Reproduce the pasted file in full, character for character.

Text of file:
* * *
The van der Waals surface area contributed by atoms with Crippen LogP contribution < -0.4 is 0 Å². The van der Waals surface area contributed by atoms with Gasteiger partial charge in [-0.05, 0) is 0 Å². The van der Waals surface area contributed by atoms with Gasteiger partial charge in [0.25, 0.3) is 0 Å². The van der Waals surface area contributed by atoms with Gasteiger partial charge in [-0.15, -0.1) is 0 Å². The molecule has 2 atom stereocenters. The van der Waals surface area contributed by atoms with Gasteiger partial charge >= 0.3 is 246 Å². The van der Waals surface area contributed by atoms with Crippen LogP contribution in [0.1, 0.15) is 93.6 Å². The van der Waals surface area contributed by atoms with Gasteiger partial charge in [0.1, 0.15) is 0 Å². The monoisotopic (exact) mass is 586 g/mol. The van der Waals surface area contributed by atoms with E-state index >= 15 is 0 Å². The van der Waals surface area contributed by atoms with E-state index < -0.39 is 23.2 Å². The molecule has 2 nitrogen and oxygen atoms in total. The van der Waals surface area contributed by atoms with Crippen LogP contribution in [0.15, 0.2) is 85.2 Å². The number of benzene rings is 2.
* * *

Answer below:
The van der Waals surface area contributed by atoms with Crippen LogP contribution < -0.4 is 0 Å². The van der Waals surface area contributed by atoms with Gasteiger partial charge in [-0.05, 0) is 0 Å². The van der Waals surface area contributed by atoms with Gasteiger partial charge in [0.25, 0.3) is 0 Å². The van der Waals surface area contributed by atoms with Gasteiger partial charge in [-0.15, -0.1) is 0 Å². The molecule has 2 atom stereocenters. The van der Waals surface area contributed by atoms with Gasteiger partial charge >= 0.3 is 246 Å². The van der Waals surface area contributed by atoms with Crippen LogP contribution in [0.1, 0.15) is 93.6 Å². The van der Waals surface area contributed by atoms with Gasteiger partial charge in [0.1, 0.15) is 0 Å². The monoisotopic (exact) mass is 586 g/mol. The van der Waals surface area contributed by atoms with E-state index >= 15 is 0 Å². The van der Waals surface area contributed by atoms with E-state index < -0.39 is 23.2 Å². The molecule has 2 nitrogen and oxygen atoms in total. The van der Waals surface area contributed by atoms with Crippen LogP contribution in [0.15, 0.2) is 85.2 Å². The number of benzene rings is 2.